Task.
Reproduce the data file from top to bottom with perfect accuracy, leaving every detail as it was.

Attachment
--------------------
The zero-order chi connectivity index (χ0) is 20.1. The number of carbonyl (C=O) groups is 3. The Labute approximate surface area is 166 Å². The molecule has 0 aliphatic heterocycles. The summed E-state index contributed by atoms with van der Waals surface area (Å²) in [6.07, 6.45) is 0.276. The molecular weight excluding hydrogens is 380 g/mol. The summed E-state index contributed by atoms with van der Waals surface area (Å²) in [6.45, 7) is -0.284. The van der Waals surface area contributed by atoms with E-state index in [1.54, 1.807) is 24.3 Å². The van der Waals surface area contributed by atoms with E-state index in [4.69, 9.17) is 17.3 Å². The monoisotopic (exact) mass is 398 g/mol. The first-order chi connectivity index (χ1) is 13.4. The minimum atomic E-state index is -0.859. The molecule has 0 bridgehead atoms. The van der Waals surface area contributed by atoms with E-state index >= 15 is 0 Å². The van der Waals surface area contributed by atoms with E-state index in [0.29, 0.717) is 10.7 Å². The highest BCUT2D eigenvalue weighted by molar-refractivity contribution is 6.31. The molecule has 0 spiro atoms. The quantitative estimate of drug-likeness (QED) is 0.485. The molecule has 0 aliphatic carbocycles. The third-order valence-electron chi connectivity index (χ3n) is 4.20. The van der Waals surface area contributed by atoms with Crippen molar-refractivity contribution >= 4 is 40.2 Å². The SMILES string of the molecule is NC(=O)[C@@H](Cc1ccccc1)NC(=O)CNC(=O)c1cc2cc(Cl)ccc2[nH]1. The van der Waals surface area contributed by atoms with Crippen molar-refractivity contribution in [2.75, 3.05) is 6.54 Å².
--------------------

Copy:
The zero-order chi connectivity index (χ0) is 20.1. The number of carbonyl (C=O) groups is 3. The Labute approximate surface area is 166 Å². The molecule has 0 aliphatic heterocycles. The summed E-state index contributed by atoms with van der Waals surface area (Å²) in [6.07, 6.45) is 0.276. The molecular weight excluding hydrogens is 380 g/mol. The summed E-state index contributed by atoms with van der Waals surface area (Å²) in [6.45, 7) is -0.284. The van der Waals surface area contributed by atoms with E-state index in [1.54, 1.807) is 24.3 Å². The van der Waals surface area contributed by atoms with E-state index in [4.69, 9.17) is 17.3 Å². The monoisotopic (exact) mass is 398 g/mol. The first-order chi connectivity index (χ1) is 13.4. The minimum atomic E-state index is -0.859. The molecule has 0 bridgehead atoms. The van der Waals surface area contributed by atoms with E-state index >= 15 is 0 Å². The van der Waals surface area contributed by atoms with E-state index in [0.29, 0.717) is 10.7 Å². The highest BCUT2D eigenvalue weighted by molar-refractivity contribution is 6.31. The molecule has 0 spiro atoms. The quantitative estimate of drug-likeness (QED) is 0.485. The molecule has 0 aliphatic carbocycles. The third-order valence-electron chi connectivity index (χ3n) is 4.20. The van der Waals surface area contributed by atoms with Crippen molar-refractivity contribution >= 4 is 40.2 Å². The SMILES string of the molecule is NC(=O)[C@@H](Cc1ccccc1)NC(=O)CNC(=O)c1cc2cc(Cl)ccc2[nH]1. The van der Waals surface area contributed by atoms with Crippen molar-refractivity contribution in [2.75, 3.05) is 6.54 Å².